After intense negotiations, the International Seabed Authority (ISA) — a United Nations-backed agency with jurisdiction over international waters — has agreed to postpone discussions on commercial deep-sea mining, at least for now. Environmentalists viewed the decision as a hopeful step toward protecting fragile marine ecosystems from companies and countries eager to extract rare minerals from the deep sea.
“The International Seabed Authority’s decision to postpone final decision on formal deep-sea mining regulations – likely until 2025 – is both encouraging and a moment for pause,” said Conservation International policy expert Lina Barrera. “While it is disappointing that a full moratorium has not been adopted, the current outcome shows that a growing community is committed to ensuring clear, science-backed guidelines are in place should full-scale mining eventually move forward.”
A small nation triggers a big question
The question of whether to allow or ban deep-sea mining was set in motion in 2021, when Nauru, a tiny Pacific island nation, declared its intent to mine a mineral-rich undersea ridge known as the Clarion-Clipperton Zone. Proponents of deep-sea mining argued that meeting the growing demand for electric vehicles requires tapping into new sources for rare minerals — and that the polymetallic nodules found on the ocean floor could provide needed copper, nickel, cobalt, iron and manganese.
Critics, though, say that effort would come with a hefty environmental toll — plundering and degrading parts of the ocean about which we know little. Mining operations release toxic biproduct, dredge up plumes of sediment and bulldoze entire ecosystems. According to some estimates, only 20 percent of the seafloor has been mapped. Scientists argue more time is needed to study the deep sea and increase our understanding of the risks associated with mining the seafloor.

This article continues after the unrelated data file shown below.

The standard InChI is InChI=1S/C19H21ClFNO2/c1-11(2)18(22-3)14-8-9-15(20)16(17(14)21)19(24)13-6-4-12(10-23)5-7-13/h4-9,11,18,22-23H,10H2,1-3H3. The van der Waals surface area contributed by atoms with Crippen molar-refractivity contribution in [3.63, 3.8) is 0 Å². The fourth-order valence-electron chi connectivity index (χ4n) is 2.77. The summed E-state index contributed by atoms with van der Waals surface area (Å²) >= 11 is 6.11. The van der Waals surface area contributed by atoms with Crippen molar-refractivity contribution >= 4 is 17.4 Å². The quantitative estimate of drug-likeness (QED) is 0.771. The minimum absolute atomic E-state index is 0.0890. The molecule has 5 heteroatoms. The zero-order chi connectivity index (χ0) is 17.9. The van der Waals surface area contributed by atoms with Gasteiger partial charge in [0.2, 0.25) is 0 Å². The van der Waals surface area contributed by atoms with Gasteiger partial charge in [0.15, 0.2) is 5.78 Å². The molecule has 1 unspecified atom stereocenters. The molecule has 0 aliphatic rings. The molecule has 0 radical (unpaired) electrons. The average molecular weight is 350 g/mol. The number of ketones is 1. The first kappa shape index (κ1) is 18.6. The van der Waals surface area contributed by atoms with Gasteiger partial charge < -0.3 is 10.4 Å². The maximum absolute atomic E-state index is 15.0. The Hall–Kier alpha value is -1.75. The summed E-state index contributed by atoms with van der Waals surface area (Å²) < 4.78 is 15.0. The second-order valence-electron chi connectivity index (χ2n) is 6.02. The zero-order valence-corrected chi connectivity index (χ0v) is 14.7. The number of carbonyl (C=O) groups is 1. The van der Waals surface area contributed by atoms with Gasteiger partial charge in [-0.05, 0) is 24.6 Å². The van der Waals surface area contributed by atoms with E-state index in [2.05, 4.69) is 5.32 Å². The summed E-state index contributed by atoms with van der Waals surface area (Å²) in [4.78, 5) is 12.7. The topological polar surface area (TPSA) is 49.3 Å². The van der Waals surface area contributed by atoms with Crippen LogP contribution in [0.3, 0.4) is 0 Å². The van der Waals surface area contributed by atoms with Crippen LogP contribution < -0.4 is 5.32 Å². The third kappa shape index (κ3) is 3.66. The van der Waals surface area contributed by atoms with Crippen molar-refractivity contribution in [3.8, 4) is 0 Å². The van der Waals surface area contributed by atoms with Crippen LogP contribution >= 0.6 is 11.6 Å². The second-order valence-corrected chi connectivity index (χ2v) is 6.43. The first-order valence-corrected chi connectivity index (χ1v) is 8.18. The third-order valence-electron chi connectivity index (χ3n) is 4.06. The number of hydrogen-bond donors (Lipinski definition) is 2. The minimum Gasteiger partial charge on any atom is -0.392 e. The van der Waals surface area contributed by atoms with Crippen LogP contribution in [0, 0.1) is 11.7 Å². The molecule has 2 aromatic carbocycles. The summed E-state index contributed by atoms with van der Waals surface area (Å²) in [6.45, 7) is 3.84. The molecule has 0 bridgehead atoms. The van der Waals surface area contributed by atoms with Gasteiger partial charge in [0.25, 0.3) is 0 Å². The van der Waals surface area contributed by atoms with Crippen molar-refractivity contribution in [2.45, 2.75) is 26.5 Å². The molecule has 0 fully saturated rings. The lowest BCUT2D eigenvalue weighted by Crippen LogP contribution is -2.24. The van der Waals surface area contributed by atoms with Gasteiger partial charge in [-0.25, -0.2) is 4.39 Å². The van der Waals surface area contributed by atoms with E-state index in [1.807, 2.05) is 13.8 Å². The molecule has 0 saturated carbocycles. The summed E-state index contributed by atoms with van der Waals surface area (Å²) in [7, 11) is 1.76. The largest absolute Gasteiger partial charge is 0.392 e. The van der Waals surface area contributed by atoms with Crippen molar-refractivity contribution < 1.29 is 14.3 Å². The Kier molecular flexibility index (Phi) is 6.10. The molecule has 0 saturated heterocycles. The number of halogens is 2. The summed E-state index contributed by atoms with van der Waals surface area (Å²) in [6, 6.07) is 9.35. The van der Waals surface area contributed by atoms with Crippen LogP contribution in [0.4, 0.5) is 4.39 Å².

“Although the long-term impacts of seabed mining remain unclear, all available evidence suggests it would be an unmitigated disaster — for biodiversity, for climate and for human well-being,” Conservation international’s climate lead, Emily Nyrop, wrote in The Hill in March.
Moreover, it remains unclear whether deep sea mining is even necessary to meet the demand for electric vehicles. A recent study from the International Energy Agency showed that the materials needed to build them are more readily available than ever, even without deep-sea mining.
Governments and companies voice opposition
A steady drumbeat of private-sector opposition to deep-sea mining began in 2021, when Google, BMW, Volvo and Samsung committed to boycotting minerals extracted from the deep sea. Earlier in July, major seafood groups called for a pause on deep-sea mining, citing a new study that modeled tuna migration and its intersection with potential future mining epicenters.
Opposition from governments has mounted, too. Chile, France and Costa Rica led efforts to impose a deep-sea mining moratorium, among more than 20 countries in the assembly who sought to halt or ban mining activities.
While environmental advocates broadly see the postponement as a win, the matter is far from over. ISA talks will resume in 2024, with some notable participants, including China, still strongly in favor of deep-sea mining. In the meantime, the council can consider mining applications. However, in the past the ISA has said those applications should be delayed until a mining code is agreed upon.
“The Assembly’s decision today reinforces the belief that there is opportunity to ensure future deep-sea development is not rushed and done with science in mind,” Barrera said. “There are too many unanswered questions about the seafloor to move forward.”